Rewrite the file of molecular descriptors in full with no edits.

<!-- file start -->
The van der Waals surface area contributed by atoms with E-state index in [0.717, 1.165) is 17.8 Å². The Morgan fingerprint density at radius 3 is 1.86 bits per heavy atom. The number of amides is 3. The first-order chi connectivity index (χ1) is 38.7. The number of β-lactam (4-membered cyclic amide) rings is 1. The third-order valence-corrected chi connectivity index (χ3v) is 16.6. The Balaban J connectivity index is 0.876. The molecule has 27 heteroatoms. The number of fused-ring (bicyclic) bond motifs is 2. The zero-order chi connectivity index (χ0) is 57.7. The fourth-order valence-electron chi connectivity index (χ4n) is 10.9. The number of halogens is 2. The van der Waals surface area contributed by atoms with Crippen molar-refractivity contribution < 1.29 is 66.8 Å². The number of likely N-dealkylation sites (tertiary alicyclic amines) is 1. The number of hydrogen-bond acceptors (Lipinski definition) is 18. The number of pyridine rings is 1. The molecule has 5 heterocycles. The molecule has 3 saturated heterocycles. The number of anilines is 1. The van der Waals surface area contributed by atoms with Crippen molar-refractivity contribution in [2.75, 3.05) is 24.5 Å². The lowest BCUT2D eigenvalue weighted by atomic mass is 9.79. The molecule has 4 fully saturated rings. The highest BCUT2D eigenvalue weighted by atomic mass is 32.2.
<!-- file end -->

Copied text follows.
The van der Waals surface area contributed by atoms with E-state index in [0.717, 1.165) is 17.8 Å². The Morgan fingerprint density at radius 3 is 1.86 bits per heavy atom. The number of amides is 3. The first-order chi connectivity index (χ1) is 38.7. The number of β-lactam (4-membered cyclic amide) rings is 1. The third-order valence-corrected chi connectivity index (χ3v) is 16.6. The Balaban J connectivity index is 0.876. The molecule has 27 heteroatoms. The number of fused-ring (bicyclic) bond motifs is 2. The zero-order chi connectivity index (χ0) is 57.7. The fourth-order valence-electron chi connectivity index (χ4n) is 10.9. The number of halogens is 2. The van der Waals surface area contributed by atoms with Crippen molar-refractivity contribution < 1.29 is 66.8 Å². The number of likely N-dealkylation sites (tertiary alicyclic amines) is 1. The number of hydrogen-bond acceptors (Lipinski definition) is 18. The number of pyridine rings is 1. The molecule has 5 heterocycles. The molecule has 3 saturated heterocycles. The number of anilines is 1. The van der Waals surface area contributed by atoms with Crippen molar-refractivity contribution in [2.75, 3.05) is 24.5 Å². The lowest BCUT2D eigenvalue weighted by atomic mass is 9.79. The molecule has 4 fully saturated rings. The highest BCUT2D eigenvalue weighted by atomic mass is 32.2.